If Russia’s invasion of Ukraine proves anything, says Francis Fukuyama in the Financial Times, it’s that “we cannot take the existing liberal world order for granted”. Liberalism is a philosophy that “seeks to control violence by lowering the sights of politics”. It acknowledges that people will never agree on the most divisive topics – such as religion – but argues that they should tolerate people with different views to their own. It’s no coincidence that this open, accepting doctrine arose in 17th-century Europe, which was just emerging from 150 years of “unremitting religious warfare”. Likewise, its rebirth in the 20th century came after the horrors of the two world wars. The American-led liberal order was “institutionalised” with the formation of the EU, and received a “big shot in the arm” when communism collapsed around 1990.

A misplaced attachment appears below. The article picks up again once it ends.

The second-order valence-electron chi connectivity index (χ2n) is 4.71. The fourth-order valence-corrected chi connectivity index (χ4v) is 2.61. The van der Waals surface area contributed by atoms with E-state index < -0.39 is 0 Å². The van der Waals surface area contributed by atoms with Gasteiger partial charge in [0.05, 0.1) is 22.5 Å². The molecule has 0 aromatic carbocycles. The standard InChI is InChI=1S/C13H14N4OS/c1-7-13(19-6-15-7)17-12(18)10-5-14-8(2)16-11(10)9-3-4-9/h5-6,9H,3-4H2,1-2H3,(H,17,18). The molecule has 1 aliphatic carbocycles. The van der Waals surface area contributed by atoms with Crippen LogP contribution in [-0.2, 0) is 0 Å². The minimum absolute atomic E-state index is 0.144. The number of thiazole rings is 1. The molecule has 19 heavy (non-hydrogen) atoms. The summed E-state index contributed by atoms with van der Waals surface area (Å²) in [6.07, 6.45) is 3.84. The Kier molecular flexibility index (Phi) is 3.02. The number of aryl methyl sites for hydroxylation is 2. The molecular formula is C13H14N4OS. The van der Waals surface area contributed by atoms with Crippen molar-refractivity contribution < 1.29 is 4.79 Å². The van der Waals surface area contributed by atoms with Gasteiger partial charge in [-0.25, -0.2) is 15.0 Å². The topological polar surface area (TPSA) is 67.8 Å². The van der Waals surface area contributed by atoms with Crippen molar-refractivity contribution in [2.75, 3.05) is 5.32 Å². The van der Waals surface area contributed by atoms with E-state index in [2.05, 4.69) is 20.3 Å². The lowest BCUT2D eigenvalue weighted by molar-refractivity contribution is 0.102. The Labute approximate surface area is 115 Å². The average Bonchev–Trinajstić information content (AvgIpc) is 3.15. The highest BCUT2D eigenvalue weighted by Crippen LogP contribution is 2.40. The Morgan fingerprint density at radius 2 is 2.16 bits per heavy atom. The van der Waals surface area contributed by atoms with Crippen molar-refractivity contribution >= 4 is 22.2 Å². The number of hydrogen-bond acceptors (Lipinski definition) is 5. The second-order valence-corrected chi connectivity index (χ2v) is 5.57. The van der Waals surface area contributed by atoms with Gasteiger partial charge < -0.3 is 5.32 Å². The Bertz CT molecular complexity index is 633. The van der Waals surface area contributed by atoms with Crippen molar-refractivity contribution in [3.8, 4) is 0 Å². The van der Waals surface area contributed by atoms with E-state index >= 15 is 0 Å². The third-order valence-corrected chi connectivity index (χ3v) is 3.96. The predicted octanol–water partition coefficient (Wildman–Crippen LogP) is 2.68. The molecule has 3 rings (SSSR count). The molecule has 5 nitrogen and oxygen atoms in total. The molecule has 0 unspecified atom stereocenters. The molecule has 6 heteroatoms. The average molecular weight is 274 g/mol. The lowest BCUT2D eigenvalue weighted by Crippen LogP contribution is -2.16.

But now “foundational liberal ideas” have been pushed to extremes – on both the right and the left – in ways that undermine liberalism itself. On the right, so-called neoliberals worshipped the market (and, in effect, the greed it unleashed), while demonising the state as the enemy of individual freedom. The vast inequality this produced laid the grounds “for the rise of populism in the 2010s”. On the left, individual choice and autonomy – on identity and much else besides – have been prioritised at the expense of “human community” and free speech.
Now that more than a generation has passed since the fall of the Berlin Wall, the West has become totally complacent about the virtues of liberalism. No society that had “experience of real dictatorship”, for example, would compare Covid regulations to Hitler’s treatment of the Jews, as some conservatives have. Into this void of apathy have stepped anti-democratic populists and authoritarian regimes. That’s why the war in Ukraine matters to everyone: it illustrates “in the most vivid way possible what the consequences of illiberal dictatorship are”.
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